A Better Approach than Rewarding

The following is from a post at the mailring.

I’m being encouraged by my principal and special education department to use behavior charts and rewards to get students to behave more responsibly. Their argument is that these kids are still on the “concrete” level and must be treated like preschoolers. I’m supposed to be on them all the time until their behavior is automatic.

I can see why you are uncomfortable with carrying out the suggestions of your principal and special education experts. They’re asking you to control your students through manipulation—and in effect, be responsible for their behaviour. This is a very stressful way to approach classroom discipline because it is actually impossible to make someone else BE responsible. You can only be responsible for yourself.

With an attractive treat in hand, it IS possible to create the illusion that these students are becoming responsible (by having them demonstrate obedience in order to receive stickers and ultimately a prize), but as you noted, this feels uncomfortable for a teacher who doesn’t like treating human beings as if they were dogs in a training program. Besides, you likely would want your students to be well behaved whether someone was offering them a sticker or not.

Below are some things that you may find helpful in moving kids from the lower levels up to Level C, one of the two levels of acceptable behaviour. By the way, we never make it our goal to have the kids operate on Level D. Level D is a personal choice open to every human being and it would be too stressful to make it a goal to try and insist or aim for Level D for someone other than ourselves.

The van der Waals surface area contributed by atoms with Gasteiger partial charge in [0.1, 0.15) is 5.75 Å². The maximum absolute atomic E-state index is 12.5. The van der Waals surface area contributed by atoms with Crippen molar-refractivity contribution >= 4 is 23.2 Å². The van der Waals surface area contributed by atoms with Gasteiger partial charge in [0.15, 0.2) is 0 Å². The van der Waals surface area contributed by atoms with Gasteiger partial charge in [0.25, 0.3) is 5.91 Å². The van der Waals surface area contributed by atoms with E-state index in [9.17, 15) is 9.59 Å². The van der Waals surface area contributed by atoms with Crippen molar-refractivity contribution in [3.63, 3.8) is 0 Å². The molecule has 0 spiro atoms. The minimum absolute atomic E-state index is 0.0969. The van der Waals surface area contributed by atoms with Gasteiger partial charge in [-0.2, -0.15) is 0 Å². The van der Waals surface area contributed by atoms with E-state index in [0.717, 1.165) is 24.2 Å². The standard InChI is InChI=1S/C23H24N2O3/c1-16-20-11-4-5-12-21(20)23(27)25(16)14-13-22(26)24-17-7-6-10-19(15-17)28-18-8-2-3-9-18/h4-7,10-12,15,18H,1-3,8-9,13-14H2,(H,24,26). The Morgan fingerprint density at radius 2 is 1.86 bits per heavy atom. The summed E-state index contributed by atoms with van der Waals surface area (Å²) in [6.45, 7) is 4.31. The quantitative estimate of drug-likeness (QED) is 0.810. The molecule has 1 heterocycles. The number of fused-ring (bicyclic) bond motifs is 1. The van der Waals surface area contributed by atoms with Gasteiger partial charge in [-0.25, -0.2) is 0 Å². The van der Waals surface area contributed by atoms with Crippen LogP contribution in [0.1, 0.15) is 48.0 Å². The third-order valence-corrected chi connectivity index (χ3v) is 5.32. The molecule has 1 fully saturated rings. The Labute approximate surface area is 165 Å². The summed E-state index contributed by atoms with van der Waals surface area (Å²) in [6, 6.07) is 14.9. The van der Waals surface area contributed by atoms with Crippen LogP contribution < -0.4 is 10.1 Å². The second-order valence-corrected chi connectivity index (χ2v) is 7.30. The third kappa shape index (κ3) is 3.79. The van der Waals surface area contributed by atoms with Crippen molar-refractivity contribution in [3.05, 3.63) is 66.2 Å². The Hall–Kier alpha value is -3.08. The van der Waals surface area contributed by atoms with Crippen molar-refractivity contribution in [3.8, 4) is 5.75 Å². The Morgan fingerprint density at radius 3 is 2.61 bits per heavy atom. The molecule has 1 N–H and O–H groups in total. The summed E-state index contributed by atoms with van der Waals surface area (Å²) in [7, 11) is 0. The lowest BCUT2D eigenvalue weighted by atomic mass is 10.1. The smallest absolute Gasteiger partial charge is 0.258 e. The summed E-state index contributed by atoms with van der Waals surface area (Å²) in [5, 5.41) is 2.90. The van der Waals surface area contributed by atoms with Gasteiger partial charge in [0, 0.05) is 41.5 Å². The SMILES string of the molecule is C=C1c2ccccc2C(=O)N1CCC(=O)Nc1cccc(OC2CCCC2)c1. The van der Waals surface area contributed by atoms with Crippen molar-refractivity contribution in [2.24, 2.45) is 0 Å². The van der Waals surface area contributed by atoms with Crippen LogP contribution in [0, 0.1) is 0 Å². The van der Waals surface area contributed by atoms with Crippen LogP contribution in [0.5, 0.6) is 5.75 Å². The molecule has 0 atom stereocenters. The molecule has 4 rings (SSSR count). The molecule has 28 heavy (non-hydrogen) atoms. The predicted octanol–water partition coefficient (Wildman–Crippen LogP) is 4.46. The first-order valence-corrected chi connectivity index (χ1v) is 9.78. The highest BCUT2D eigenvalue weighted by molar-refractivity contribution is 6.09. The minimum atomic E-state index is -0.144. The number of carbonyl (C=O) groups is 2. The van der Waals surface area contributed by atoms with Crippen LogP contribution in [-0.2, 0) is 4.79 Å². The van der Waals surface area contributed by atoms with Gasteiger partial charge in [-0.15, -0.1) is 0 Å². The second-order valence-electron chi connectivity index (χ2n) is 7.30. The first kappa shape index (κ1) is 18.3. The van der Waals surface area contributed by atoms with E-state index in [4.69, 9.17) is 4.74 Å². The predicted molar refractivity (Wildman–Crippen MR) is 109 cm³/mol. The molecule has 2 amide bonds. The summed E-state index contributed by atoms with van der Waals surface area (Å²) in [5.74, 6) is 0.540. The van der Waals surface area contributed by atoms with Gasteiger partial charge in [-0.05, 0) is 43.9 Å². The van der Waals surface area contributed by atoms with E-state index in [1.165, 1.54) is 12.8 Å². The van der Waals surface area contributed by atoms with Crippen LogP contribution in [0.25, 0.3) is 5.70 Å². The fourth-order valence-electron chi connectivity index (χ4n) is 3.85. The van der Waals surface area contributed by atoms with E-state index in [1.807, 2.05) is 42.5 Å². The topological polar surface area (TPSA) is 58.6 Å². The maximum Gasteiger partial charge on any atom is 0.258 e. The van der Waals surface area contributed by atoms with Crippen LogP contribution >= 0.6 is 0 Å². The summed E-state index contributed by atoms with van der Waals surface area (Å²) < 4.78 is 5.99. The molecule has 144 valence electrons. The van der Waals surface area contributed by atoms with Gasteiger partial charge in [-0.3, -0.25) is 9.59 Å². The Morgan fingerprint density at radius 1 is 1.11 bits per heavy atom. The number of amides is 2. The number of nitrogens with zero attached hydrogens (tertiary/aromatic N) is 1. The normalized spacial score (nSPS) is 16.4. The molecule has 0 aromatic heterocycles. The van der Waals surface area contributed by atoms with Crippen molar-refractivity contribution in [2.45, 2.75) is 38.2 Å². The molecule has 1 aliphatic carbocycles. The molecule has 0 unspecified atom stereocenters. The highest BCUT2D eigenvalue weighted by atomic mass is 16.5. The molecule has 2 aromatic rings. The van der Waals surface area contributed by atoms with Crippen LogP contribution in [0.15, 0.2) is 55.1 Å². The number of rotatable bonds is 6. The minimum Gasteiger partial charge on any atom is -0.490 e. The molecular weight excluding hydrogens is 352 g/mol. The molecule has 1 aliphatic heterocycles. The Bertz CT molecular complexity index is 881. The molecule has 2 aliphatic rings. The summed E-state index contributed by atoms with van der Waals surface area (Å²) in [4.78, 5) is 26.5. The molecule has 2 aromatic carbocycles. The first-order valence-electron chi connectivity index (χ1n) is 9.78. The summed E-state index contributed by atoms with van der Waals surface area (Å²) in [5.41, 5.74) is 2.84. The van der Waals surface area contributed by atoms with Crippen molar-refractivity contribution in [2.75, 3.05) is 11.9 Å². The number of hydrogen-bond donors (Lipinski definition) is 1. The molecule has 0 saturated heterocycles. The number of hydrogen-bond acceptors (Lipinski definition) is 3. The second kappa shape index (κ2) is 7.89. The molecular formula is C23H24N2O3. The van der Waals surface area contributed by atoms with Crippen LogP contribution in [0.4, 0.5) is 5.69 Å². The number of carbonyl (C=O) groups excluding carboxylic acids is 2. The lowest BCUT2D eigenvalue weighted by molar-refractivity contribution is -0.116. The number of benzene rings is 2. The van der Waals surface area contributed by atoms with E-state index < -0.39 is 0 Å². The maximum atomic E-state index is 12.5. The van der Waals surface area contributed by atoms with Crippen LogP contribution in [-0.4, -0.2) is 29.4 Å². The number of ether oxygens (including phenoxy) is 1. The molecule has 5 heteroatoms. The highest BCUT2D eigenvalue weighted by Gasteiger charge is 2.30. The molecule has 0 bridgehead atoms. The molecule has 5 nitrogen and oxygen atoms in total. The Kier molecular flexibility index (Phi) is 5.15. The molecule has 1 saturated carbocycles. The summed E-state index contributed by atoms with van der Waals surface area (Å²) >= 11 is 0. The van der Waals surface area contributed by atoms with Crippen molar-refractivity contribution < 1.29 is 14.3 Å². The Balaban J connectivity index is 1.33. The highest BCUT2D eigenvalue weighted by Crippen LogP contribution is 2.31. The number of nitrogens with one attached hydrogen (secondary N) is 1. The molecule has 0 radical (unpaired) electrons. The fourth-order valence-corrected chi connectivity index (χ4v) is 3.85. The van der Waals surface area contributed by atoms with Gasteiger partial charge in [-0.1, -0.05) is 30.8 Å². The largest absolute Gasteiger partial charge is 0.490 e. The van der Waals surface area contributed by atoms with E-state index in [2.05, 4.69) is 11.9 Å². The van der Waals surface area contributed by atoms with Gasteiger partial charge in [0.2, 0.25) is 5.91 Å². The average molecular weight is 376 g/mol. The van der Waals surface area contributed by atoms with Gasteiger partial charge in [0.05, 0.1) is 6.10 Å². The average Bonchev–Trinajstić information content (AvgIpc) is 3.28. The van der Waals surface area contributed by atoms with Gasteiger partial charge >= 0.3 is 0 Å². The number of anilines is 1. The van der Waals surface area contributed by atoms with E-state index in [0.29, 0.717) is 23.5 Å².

Students operating on Level C is the immediate goal for the teacher. We want our students to be well behaved in order that everyone in the classroom can learn, feel safe, and enjoy being at school—so that we can effectively do our job of teaching. Paradoxically, the less you try to make someone else operate at Level D and the more you point out that it is a personal CHOICE available to everyone, the more students want to aim for this level within themselves.

We carefully think through our classroom procedures so that there are no grey areas for those students who tend to have extra difficulties because they are immature. Have you read Harry Wong’s book, “The First Days Of School: How To Be An Effective Teacher” about the importance of procedures? As the years go by, we lean more and more to be proactive in dealing with discipline—in other words directly teaching the kids what Level C behaviour looks like in every situation so that even the youngest and most challenging students know exactly what to do to be successful. Take a look at the teaching model. The number one step is establishing good classroom management through teaching procedures.

More of Kerry’s posts are at Discipline Answers.